SME President's Page
Before I begin to ramble about the near-term future, it seems appropriate to recognize an important event in mining that occurred 150 years ago in 1871 with the founding of the American Institute of Mining, Metallurgical and Petroleum Engineers, better known as AIME.
SME and its more than 13,000 members should offer congratulations and “Happy Birthday” to AIME on its founding in Wilkes Barre, PA by 23 of the most influential and distinguished leaders of mining at the time. During the next 12 months or so, there will be special events commemorating the establishment of AIME including events at our MINEXCHANGE 2022 SME Annual Conference & Expo in Salt Lake City, UT. Similar festivities will be hosted by our sister societies (TMS, AIST and SPE) that will include special speakers, a video, champagne and cake events and commemorative gifts. I hope that you can participate in honoring and remembering this piece of American mining history. And please read the article in this issue on page 34 by George Luxbacher.
Looking at the present, and especially toward the next 12 months, the stock market and metal prices continue to move in the right direction. We will soon have three choices of COVID vaccines that we hope will knock down another wave and head off another year of social and economic lockdowns. We start the year with a new administration taking office in the United States and some different chemistries in both houses of Congress and in the Supreme Court. We are not able to forecast the weather to the accuracy we desire nor predict the random events that uplift us or challenge our patience. But, because we are a part of the mining and underground construction industries, we are dominantly optimistic, supremely creative and able to turn adversity into opportunity no matter the circumstances we encounter along our paths.
In the words of PricewaterhouseCoopers (PwC), among global industries, “mining has proven to be both resilient and resourceful,” as it addressed the challenges of the past months. Many countries have come to realize that mining is essential during times of crisis and is the bedrock of economic recovery. Yet, events of recent months have challenged many assumptions regarding the wisdom of some business strategies and practices. Together with shifting values expressed by communities, investors and regulators, and in the face of the pandemic, the mining industry’s approach to act locally and implement globally is providing far-reaching and positive responses and actions.
As an example, following on the near collapse of face-to-face business, mining leadership has revisited the risks of critical global-supply chains. Many are implementing plans to invest more in local communities. As a component of a broader environmental, social and governance (ESG) effort, shortening and localizing supply chains can be an innovative and productive form of community engagement that may provide enduring and positive growth opportunities. This style of collaboration has been a cornerstone of the International Council on Mining and Metals (ICMM) members’s response to the pandemic. SME became an Association Member of ICMM in the past year.
There is clear consensus that mining and mineral resources are integral to establishing a sustainable society of the future. However, for success, it will be the company that can adopt a culture and business approach that includes five important components. These will include:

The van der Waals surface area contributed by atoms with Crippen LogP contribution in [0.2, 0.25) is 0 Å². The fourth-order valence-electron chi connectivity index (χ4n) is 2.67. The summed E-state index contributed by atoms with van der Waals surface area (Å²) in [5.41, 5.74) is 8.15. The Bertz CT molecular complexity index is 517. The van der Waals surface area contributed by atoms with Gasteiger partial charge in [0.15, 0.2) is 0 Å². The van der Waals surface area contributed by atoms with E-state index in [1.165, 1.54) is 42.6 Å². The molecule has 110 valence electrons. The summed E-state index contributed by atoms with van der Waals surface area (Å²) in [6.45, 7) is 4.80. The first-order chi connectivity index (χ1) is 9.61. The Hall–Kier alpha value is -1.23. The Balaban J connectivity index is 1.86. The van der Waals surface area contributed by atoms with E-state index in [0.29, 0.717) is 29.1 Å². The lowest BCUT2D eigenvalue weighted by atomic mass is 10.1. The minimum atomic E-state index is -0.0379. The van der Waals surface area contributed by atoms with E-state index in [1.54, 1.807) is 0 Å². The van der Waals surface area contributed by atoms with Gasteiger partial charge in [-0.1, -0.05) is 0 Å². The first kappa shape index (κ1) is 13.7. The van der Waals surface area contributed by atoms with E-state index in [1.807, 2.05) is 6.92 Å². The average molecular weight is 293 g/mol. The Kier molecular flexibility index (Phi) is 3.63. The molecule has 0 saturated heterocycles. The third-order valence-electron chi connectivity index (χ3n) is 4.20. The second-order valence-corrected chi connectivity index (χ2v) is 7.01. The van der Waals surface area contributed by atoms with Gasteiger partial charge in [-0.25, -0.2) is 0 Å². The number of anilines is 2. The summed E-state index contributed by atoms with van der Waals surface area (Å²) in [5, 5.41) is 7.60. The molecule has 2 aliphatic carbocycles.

* Access to resources: There will be a need to venture into frontier areas, whether in remote locations on surface, sub-sea, ultra-deep earth, or in space to access the raw materials required by a decarbonized, sustainable society.
* Innovation in discovery, mining, processing and waste handling: New technologies will be needed to find mineral deposits, to extract them with minimal disruption to the ecosystem, to recover all of the useful components of the deposit, and ultimately, to responsibly handle the waste products, if any. The ideal mine of the future will process an ore deposit, using all of the component minerals and leave zero waste.
* Evolving workforce: Deploying new technologies and business models will require mining employees to possess new skills as companies revamp the workforce of the future. Flexibility and balance will be required as some mines will be largely automated with a minimal workforce, while other mines will need to be conscious of host communities desiring an optimized workforce.
* Social contract: Creating new business models that deploy real and sustainable benefits for communities near mines will be key for successful projects before, during and after closure. The way new mines interact with other industries and agriculture and the use, treatment and budgeting of water, land and air resources are components of the contract.
* Finance and economics: Innovative and alternative financing instruments, better feasibility and economic modeling and risk mitigation alternatives such as joint ventures, consortia and production service agreements will become more common for capital-intensive projects, especially in challenging locations.
It is evident from research and publications, as well as in statements by business leaders, that the mining and underground construction industries are making huge efforts to implement all of these drivers for future success. In an unexpected way, the dislocations caused by the social and business disruption of 2020 has accelerated efforts in all of these areas. As daily life moves back to a new normalcy, we need to remember what PWC said about mining as resourceful and resilient. As we continue innovation and improvement in the areas of operational and ESG technologies, mining and underground construction will be the standard bearer of a trusted industry in the next century.
Things are improving!